In other news, growing up, there was a local car dealer who ran a series of commercials (see MyDogSpot.com) in which Cal Worthington, the leader/owner/figurehead/something would appear, slashing prices and hanging with some sort of beastie (tiger, bear, ostrich, etc.). The commercial would feature the company jingle that included the refrain: “If you need a car or truck, if you wanna save a buck, if you wanna change your luck – Pussy Cow, Pussy Cow, Pussy Cow!”

    Strange, I thought, But he was up there featuring a tiger that he called a dog. If he really wants to call out this cat/cow thing, that’s his business.

    Of course, years later I discovered that the jingle much more sensibly declared that we should “Go see Cal, go see Cal, go see Cal!”

    You can hear a recording of said cat/cow reference here: Go See Cal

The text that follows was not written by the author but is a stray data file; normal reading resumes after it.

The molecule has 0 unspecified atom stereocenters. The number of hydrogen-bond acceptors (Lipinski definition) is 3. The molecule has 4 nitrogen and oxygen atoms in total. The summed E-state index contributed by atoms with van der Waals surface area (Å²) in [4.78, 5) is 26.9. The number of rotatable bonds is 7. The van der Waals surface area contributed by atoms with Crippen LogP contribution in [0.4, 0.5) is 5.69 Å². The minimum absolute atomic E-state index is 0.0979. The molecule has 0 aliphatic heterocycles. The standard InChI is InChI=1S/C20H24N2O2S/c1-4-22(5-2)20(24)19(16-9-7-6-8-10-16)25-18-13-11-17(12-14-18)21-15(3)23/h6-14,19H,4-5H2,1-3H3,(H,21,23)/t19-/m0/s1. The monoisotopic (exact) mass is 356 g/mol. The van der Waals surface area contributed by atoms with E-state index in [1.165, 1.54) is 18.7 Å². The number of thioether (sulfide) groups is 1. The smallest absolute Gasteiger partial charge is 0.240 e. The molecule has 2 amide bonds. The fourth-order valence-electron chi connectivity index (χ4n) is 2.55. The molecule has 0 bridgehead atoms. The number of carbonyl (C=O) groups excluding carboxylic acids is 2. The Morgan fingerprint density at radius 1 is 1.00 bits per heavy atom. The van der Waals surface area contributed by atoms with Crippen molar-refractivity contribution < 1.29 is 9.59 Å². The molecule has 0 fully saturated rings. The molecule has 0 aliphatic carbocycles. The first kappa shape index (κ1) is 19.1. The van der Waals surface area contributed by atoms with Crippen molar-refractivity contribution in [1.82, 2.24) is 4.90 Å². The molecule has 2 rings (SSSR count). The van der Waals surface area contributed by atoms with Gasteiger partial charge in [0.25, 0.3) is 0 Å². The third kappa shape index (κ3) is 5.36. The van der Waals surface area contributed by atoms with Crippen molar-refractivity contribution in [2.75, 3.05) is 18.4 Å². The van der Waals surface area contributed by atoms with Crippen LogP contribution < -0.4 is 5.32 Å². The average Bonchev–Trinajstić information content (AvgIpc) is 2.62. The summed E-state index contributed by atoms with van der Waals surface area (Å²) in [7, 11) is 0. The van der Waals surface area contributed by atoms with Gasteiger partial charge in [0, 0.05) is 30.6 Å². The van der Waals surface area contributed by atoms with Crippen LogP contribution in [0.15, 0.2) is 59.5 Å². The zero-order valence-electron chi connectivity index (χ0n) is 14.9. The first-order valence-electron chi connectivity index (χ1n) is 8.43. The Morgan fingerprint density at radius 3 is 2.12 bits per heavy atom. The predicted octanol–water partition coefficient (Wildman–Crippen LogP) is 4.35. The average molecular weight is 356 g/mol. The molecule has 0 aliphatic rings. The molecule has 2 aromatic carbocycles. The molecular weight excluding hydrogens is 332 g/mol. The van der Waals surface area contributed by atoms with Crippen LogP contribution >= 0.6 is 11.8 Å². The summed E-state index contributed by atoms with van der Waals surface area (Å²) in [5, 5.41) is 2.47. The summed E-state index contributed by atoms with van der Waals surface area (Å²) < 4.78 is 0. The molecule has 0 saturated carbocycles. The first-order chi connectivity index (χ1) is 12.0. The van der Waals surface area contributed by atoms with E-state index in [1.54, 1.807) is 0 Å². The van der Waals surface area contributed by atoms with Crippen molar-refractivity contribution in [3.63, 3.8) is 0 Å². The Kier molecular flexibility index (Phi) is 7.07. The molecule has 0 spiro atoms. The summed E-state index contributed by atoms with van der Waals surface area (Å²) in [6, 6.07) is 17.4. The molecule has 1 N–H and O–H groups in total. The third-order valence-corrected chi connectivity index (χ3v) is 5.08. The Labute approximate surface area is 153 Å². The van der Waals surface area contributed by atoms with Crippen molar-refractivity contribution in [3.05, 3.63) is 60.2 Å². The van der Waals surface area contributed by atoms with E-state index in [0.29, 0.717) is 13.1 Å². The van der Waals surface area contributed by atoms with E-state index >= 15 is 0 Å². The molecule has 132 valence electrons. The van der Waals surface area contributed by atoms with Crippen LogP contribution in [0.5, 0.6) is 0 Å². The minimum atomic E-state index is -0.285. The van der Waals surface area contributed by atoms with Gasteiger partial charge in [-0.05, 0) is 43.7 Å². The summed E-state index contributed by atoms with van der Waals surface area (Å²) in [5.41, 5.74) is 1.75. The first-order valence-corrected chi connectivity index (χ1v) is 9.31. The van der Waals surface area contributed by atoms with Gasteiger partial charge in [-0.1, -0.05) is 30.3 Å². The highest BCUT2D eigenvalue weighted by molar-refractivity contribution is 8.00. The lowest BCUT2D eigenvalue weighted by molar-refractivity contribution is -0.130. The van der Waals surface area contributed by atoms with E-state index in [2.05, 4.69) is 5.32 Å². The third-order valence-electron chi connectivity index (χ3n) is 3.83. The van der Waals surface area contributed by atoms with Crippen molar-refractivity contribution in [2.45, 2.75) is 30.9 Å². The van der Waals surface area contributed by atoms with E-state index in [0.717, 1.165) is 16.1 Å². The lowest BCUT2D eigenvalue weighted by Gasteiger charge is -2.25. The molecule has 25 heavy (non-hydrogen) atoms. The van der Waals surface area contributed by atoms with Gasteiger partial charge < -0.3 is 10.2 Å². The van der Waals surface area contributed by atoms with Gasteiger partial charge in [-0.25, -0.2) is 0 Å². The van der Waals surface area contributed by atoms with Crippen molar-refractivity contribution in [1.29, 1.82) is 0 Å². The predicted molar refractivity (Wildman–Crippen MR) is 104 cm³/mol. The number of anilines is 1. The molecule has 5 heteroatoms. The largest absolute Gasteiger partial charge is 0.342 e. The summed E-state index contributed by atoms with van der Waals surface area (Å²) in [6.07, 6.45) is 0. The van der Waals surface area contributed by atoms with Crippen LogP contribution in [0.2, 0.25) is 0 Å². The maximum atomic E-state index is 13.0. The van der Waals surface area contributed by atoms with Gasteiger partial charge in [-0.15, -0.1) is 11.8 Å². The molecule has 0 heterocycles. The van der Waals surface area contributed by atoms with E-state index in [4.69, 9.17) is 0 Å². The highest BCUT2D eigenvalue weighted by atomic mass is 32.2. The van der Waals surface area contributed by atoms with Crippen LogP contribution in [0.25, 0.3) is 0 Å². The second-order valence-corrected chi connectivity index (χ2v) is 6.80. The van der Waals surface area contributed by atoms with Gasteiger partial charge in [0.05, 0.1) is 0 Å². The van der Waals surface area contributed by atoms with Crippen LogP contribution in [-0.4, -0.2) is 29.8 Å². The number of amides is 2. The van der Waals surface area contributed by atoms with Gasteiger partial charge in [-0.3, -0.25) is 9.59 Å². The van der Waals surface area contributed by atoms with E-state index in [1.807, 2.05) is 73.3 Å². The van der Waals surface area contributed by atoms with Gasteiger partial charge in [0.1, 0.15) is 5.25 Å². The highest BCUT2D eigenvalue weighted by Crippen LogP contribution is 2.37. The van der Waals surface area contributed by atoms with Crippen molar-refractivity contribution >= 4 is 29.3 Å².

2. A friend from high school said she always misunderstood Jimi Hendrix in Purple Haze as saying “excuse me while I kiss this guy” instead of “excuse me while I kiss the sky.” This one and many others appear at Fun-With-Words.

  3. Many years ago my husband wrote a worship song which was a favorite of the young daughter of friends of ours.

    One line read – let HIM make us one – which this little girl heard as – let HIM make a swan.

    She was forever asking to hear the “Swan song”

    We spent a good deal of time trying to figure out which song she was referring to until one day in church when she jumped up and said loudly “this is my Swan song”. Problem solved and a good time was had by all…..

  4. I like your blog, Charlie. The emphasis on language is fun and something I need to get better at. Thanks.

  5. She later went on to write for Barry Manilow.

    That is so funny, and I’m trying to figure out if you’re serious. 🙂

  6. I always hear: “and you’re looking for the answer in Orion,” in “The Things We Do for Love.”

    Like walking in the rain and the snow when there’s nowhere to go